Alfred Ernest Graves

Name: Alfred Ernest Graves

1895 - 8th October 1917

Place of Birth: Arlesey

Occupation: Unemployed

Division: 1st Battalion

Regiment: Bedfordshire Regiment 

Rank: Private

Buried: I. H. 5, Godewaersvelde British Cemetery, Nord, France


Person(s) placing the cross on behalf of the Arlesey Remembers You Project: Nina Brown


Alfred was born in 1895, the son of William and Elizabeth Graves. William was a Railway Signalman at Three Counties Station for upwards of 40 years. He was born in Cottenham, Cambridgeshire and Elizabeth (nee Boothey) was originally from Islington, London. Their marriage was registered at Biggleswade in the third quarter of 1869. They returned to Cottenham sometime between 1901 and 1911, presumably when William retired.


The family are shown as living in Arlesey from at least the time of the 1871 census, residing in Asylum Road (now Hospital Road), then Station Road. Alfred was part of a large family, consisting of sisters: Mary, Agnes, Emma, Martha, Annie, Bertha, Alice and Ada, along with brothers: William, Walter and Arthur. All of the children were born in Arlesey. Alfred was educated at the Councils Schools and was a Wesleyan Sunday School scholar. He also took an interest in the Arlesey Band of Hope work (a temperance organisation for working-class children).


The Bedfordshire Regiment records show that Alfred joined the Army in November 1915, possibly as part of the Derby Scheme. Before joining the Army, Alfred was employed by Mr Gosling, a newsagent. A report of Alfred’s death in the Bedfordshire Times and Independent from 26th October 1917 suggests that he served as an Officers servant whilst in the Army. At the time of Alfred’s death the 1st Battalion were on the Front Line near Veldhoek, having relieved the Royal West Kents. They had been busy digging a continuous front line and a communication trench back to the battalion HQ. The day after Alfred’s death saw the start of the Third Battle of Ypres – The battle of Poelcapelle.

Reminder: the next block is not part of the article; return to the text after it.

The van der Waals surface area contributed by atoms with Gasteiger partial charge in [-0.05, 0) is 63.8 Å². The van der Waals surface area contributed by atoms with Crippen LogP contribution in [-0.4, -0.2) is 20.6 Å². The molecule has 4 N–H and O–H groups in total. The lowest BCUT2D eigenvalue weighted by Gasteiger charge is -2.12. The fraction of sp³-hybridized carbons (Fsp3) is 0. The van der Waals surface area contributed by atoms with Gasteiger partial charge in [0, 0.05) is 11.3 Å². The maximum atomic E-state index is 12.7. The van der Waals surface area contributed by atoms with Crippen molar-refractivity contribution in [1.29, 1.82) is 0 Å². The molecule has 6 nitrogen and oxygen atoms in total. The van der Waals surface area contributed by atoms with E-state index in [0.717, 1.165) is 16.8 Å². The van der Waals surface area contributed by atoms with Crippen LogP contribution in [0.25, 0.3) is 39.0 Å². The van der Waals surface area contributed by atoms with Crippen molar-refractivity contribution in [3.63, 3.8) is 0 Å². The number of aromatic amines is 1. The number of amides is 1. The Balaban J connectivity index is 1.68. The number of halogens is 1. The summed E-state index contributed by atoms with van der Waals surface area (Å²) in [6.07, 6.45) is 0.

Alfred died at a casualty clearing station behind the lines on Oct 8th 1917. A report from the local newspaper from Nov 2nd gives us the following information:

“Mrs Graves has received particulars from the Sister-in-Charge, of her son’s death – You will have received the sad news of the loss of your son Pte Alfred Graves, 1st Bedfords. He was admitted here on the 8th, very ill indeed, with a stomach wound. Everything possible was done for him, but he passed away about 4 hours after his admission. He was too ill to talk or answer questions, but I told him I should be writing to you and would send his love. He was unconscious for a little while before the end, which was very peaceful. He is laid to rest in the cemetery here by the side of his comrades.”


Alfred is buried in the Godewaersvelde British Cemetery. Godewaersvelde is a village near the Belgian border, halfway between Poperinge (Belgium) and Hazbrouck (France). The cemetery was begun in July 1917, when 3 casualty-clearing stations (CCS) were moved to Godewaersvelde. The role of the CCS was to treat a man sufficiently for him to return to duty, or in most cases to be evacuated to a base hospital. They were manned by the troops of the Royal Medical Corps, with attached Royal Engineers and men of the Army Service Corp. CCS number 37 was in operation at Godewaersvelde from July to November 1917.


A memorial service for Alfred and another Arlesey soldier, Lance Corporal J Rainbow, was held at the Wesleyan Sunday School in Arlesey on Sunday 28th October 1917. The superintendent made touching references of their deaths, and the Rev G Adcock read two letters, which spoke of the excellent Christian lives they had been living.

Alfred is remembered on the Arlesey War memorial and also on the memorial in Cottenham, where his parents lived.


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Alfred Graves Biggs Chron 2 Nov 1917


Alfred Graves Biggs Chron 9 Nov 1917Alfred Graves Biggs Chron 2 Nov 1917Alfred Graves Beds Times & Indep 26 Oct 19171917 Nov 02 (11

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